Biomass of Mesopelagic Fish 10 Times Higher Than Originally Thought
According to research completed by the Malaspina Expedition, and analyzed by oceanographer, Xabier Irigoien from AZTI-Tecnalia and KAUST, the biomass of Mesopelagic fish could be ten times higher than it was originally thought.
The expedition, led by Carlos Duarte from the University of Australia Ocean Institute traveled around 36,000 miles taking readings of depths between 200 and 1,000 meters.
Mesopelagic fish are those who thrive in the “twilight zone,” such as lantern fish and cyclothonids. Research has shown that these fish can avoid being caught in trawling nets. Until the expedition’s results, the only method of counting the population of Mesopelagic fish has been via trawling nets.
“Malaspina has provided us the unique opportunity to assess the stock of mesopelagic fish in the ocean. Until now we only had the data provided by trawling. It has recently been discovered that these fishes are able to detect the nets and run, which turns trawling into a biased tool when it comes to count its biomass.” States Carlos Duarte.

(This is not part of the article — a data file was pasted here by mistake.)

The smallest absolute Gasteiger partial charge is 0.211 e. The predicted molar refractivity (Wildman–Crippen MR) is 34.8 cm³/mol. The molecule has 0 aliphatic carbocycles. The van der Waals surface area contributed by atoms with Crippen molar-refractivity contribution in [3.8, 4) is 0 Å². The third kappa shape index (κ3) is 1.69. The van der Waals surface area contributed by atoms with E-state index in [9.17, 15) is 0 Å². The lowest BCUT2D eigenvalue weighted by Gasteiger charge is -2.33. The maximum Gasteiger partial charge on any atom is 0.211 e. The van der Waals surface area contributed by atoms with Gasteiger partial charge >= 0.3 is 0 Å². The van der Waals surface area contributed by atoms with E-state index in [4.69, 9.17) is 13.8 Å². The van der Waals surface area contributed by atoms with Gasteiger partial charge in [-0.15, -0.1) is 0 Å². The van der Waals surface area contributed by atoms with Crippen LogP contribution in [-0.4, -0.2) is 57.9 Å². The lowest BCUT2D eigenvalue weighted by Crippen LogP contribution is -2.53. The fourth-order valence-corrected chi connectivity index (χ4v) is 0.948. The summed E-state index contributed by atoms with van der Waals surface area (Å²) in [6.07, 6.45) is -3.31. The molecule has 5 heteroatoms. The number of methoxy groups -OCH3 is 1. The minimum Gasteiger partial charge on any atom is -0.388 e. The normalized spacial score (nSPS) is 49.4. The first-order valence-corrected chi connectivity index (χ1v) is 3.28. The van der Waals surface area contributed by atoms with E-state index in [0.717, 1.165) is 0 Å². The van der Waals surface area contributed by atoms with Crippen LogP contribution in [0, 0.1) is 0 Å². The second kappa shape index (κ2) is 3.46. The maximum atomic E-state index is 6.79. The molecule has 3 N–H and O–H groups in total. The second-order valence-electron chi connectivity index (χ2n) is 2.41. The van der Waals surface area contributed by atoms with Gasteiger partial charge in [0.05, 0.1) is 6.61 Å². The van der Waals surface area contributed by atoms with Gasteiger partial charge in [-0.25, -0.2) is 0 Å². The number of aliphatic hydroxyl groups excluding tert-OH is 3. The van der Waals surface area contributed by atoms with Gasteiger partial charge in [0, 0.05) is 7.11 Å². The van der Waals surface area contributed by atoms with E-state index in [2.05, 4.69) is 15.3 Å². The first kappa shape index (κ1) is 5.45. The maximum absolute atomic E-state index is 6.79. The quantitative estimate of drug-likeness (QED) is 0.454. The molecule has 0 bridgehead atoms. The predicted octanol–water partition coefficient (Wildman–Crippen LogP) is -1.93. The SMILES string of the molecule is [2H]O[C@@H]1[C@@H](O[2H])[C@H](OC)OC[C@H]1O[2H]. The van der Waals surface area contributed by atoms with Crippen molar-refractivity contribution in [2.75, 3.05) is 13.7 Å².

Previous estimates on the biomass of Mesopelagic fish were around one billion tons, with this new research, estimates are around 10 billion.
The study also revealed that throughout the night, these Mesopelagic fish rise to the upper layers in order to feed, returning to the lower layer during the day to avoid predators. This habit means that carbon in the form of feces is transported approximately half of a mile under the water which is further than previously thought.
“Their role [mesopelagic fish] in the biogeochemical cycles of ocean ecosystems and global ocean has to be reconsidered, as it is likely that they are breathing between one percent and 10 percent of the primary production [of carbon] in deep waters,” states Xabier Irigoien.
Biomass of Mesopelagic fish 10 times higher than originally thought.